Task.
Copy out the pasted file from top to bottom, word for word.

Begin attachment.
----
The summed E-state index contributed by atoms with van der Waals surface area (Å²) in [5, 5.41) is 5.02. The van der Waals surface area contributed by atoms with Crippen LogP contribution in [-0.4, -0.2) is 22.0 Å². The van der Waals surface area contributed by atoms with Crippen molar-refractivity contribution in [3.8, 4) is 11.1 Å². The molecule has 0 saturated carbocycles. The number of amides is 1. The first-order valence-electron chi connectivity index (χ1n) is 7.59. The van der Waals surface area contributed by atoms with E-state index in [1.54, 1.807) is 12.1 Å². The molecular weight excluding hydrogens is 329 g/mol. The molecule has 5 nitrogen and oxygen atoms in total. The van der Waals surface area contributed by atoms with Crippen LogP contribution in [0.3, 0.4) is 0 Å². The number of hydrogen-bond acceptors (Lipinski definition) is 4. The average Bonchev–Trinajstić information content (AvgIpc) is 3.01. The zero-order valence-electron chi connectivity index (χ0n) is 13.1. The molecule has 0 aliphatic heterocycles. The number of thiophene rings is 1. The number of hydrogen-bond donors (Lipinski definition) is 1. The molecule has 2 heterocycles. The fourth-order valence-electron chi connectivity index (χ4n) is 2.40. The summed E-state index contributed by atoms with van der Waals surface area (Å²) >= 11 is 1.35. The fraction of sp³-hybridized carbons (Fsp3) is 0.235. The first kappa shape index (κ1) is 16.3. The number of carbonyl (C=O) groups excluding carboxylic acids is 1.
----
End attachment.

The summed E-state index contributed by atoms with van der Waals surface area (Å²) in [5, 5.41) is 5.02. The van der Waals surface area contributed by atoms with Crippen LogP contribution in [-0.4, -0.2) is 22.0 Å². The van der Waals surface area contributed by atoms with Crippen molar-refractivity contribution in [3.8, 4) is 11.1 Å². The molecule has 0 saturated carbocycles. The number of amides is 1. The first-order valence-electron chi connectivity index (χ1n) is 7.59. The van der Waals surface area contributed by atoms with E-state index in [1.54, 1.807) is 12.1 Å². The molecular weight excluding hydrogens is 329 g/mol. The molecule has 5 nitrogen and oxygen atoms in total. The van der Waals surface area contributed by atoms with Crippen LogP contribution in [0.3, 0.4) is 0 Å². The number of hydrogen-bond acceptors (Lipinski definition) is 4. The average Bonchev–Trinajstić information content (AvgIpc) is 3.01. The zero-order valence-electron chi connectivity index (χ0n) is 13.1. The molecule has 0 aliphatic heterocycles. The number of thiophene rings is 1. The number of hydrogen-bond donors (Lipinski definition) is 1. The molecule has 2 heterocycles. The fourth-order valence-electron chi connectivity index (χ4n) is 2.40. The summed E-state index contributed by atoms with van der Waals surface area (Å²) >= 11 is 1.35. The fraction of sp³-hybridized carbons (Fsp3) is 0.235. The first kappa shape index (κ1) is 16.3. The number of carbonyl (C=O) groups excluding carboxylic acids is 1.